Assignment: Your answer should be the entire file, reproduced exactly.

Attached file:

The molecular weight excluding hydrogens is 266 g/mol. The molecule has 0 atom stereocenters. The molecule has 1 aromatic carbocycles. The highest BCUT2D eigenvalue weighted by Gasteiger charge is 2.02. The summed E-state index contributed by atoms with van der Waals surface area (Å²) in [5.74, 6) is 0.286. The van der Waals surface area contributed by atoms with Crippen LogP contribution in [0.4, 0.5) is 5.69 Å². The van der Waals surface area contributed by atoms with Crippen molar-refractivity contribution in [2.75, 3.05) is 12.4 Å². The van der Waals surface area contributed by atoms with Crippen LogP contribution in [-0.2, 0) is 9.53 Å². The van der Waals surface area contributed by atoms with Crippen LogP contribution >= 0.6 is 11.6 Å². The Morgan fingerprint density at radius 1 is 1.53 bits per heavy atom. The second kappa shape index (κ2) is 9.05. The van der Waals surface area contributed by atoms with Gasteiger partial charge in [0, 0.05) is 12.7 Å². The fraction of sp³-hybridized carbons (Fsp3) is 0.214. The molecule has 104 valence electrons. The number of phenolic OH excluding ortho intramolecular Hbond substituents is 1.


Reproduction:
The molecular weight excluding hydrogens is 266 g/mol. The molecule has 0 atom stereocenters. The molecule has 1 aromatic carbocycles. The highest BCUT2D eigenvalue weighted by Gasteiger charge is 2.02. The summed E-state index contributed by atoms with van der Waals surface area (Å²) in [5.74, 6) is 0.286. The van der Waals surface area contributed by atoms with Crippen LogP contribution in [0.4, 0.5) is 5.69 Å². The van der Waals surface area contributed by atoms with Crippen molar-refractivity contribution in [2.75, 3.05) is 12.4 Å². The van der Waals surface area contributed by atoms with Crippen LogP contribution in [-0.2, 0) is 9.53 Å². The van der Waals surface area contributed by atoms with Crippen LogP contribution >= 0.6 is 11.6 Å². The Morgan fingerprint density at radius 1 is 1.53 bits per heavy atom. The second kappa shape index (κ2) is 9.05. The van der Waals surface area contributed by atoms with Gasteiger partial charge in [0, 0.05) is 12.7 Å². The fraction of sp³-hybridized carbons (Fsp3) is 0.214. The molecule has 104 valence electrons. The number of phenolic OH excluding ortho intramolecular Hbond substituents is 1.